John Gill on the Eternal State

May 3, 2008

“So the heavenly glory is not obtained by the works of men, though they naturally think they must do some good thing to inherit eternal life; nor is it to be purchased, if a man would give all the substance of his house for it it would utterly be condemened: it is bequeathed to saints by their heavenly Father, whose good pleasure is to give them the kingdom; and this he gives by will, by testament, and which comes to them, upon, and through the death of the testator Jesus Christ.”

“The Glorious State of the Saints in Heaven” – A Sermon Preached to the Society which Support the Wednesday’s Evening Lecture in Cannon-Street, London – December 31, 1755.

A Sunday Tradition – "Listening to the Past – Lessons from Andrew Fuller"

November 26, 2006

Many blogs have some kind of weekly tradition. Most of the time on Friday’s there will be a particular theme to their posts. In the case of this blog, I have decided to institute a Lord’s Day tradition. From now on (Lord willing) we will be “Listening to the Past” in that we will be looking at “Lessons from Andrew Fuller.” Fuller (1754-1815) was one of the premier Baptist pastors and theologians of the 18th century. As I will be studying him in depth for my Ph.D. work I thought, where better to share some of his thoughts then on this blog. Therefore, each Sunday I will bring to you a portion of Fuller’s writings with the hope that it would be meaningful challenge to you.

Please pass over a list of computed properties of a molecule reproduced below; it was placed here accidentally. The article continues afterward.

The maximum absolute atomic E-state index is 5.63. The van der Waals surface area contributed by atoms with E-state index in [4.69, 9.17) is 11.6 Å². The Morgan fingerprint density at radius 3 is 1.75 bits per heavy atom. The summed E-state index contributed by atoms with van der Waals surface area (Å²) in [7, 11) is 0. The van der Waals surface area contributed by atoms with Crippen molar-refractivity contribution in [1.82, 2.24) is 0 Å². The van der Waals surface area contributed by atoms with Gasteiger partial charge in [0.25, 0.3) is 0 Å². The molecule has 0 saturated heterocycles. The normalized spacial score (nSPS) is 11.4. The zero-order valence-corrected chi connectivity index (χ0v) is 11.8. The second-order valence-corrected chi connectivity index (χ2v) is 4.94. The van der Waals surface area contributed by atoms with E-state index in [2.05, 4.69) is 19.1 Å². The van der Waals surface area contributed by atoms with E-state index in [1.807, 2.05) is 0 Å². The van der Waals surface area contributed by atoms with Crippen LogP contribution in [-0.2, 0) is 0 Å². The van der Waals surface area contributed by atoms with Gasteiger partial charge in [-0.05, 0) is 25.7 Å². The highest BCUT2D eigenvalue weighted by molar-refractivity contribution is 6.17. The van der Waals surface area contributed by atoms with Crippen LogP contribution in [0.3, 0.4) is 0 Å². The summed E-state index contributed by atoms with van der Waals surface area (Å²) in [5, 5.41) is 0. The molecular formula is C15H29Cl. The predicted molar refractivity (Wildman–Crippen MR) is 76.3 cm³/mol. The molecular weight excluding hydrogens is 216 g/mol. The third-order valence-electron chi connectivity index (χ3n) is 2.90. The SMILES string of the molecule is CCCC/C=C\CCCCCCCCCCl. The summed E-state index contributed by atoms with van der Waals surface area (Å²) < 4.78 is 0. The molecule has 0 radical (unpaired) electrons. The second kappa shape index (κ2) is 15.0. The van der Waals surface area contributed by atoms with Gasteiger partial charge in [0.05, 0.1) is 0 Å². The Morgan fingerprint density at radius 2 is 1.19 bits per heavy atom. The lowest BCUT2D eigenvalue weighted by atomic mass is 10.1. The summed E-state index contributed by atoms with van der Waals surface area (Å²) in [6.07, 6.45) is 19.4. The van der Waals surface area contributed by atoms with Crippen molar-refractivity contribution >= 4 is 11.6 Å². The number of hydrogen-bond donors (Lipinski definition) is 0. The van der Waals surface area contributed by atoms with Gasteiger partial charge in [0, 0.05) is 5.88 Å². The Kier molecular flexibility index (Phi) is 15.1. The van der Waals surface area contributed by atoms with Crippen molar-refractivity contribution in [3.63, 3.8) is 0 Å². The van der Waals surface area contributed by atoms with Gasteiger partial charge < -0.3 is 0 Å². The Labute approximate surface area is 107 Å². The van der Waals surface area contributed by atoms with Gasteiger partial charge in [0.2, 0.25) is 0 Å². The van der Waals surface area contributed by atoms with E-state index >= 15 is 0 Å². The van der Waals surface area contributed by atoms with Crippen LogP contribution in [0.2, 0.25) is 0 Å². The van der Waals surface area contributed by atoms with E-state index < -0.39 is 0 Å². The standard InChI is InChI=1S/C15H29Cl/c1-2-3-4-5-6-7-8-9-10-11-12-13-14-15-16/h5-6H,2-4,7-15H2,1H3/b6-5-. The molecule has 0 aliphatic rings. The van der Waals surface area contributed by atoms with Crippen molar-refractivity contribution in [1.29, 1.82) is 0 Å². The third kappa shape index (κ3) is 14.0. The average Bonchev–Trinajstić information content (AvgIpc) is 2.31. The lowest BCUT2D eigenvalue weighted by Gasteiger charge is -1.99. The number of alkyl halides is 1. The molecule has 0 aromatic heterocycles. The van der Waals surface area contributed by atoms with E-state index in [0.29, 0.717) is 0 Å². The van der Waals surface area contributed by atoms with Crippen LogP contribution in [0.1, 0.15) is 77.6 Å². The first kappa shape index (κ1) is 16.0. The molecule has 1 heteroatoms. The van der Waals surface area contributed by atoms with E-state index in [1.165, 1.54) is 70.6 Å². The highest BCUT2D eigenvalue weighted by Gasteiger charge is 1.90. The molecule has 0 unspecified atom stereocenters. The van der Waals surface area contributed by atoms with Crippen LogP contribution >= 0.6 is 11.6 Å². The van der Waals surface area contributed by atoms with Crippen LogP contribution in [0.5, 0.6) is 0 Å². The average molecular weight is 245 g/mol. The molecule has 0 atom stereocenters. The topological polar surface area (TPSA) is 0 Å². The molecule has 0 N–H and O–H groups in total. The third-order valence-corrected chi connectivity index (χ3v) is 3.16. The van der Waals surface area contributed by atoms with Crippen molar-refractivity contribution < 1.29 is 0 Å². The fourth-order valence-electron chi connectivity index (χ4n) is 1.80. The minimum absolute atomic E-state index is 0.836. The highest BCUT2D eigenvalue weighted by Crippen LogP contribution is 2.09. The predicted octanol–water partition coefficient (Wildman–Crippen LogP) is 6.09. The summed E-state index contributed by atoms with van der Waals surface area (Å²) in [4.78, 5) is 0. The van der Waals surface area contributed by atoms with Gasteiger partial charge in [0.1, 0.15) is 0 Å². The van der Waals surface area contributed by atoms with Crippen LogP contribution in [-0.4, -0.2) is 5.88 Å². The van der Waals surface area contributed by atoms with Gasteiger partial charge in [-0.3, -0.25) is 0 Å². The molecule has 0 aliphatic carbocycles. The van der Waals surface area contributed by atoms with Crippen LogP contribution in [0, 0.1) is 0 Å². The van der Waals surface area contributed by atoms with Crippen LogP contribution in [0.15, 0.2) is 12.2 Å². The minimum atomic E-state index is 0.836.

“The Christian’s Preparation for Future Glory” (The Complete Works of Andrew Fuller, I:397)

The verse under study is 1 Peter 1:13, “Therefore, preparing your minds for action, and being sober-minded, set your hope fully on the grace that will be brought to you at the revelation of Jesus Christ” (ESV). “Fuller concludes this sermon by writing,

“Brethren, put these three or four thoughts together,–a resurrection from the dead–a union with Christ and all holy intelligences–an acquittal at the bar of God–an acquittal at the judgment-seat of Christ, and an abundant entrance into God’s everlasting kingdom. Is not this enough to make an object of hope? Put all these together. Is not this enough to stimulate us to gird up the loins of our minds? Do not let us faint under a few present difficulties and burdens. Gird up the loins of your minds–be sober in the present state–hope to the end for the grace that is to be brought to you at the revelation of Jesus Christ. Oh, our enjoyment of God there will obliterate the remembrance of all our former sorrows. Yes, a moment’s communion with God there will annihilate the miser of ten thousand years. Be not therefore distressed under present difficulties, but gird up–press forward–hope a little longer, and God will put you in possession of that blessed immortality.”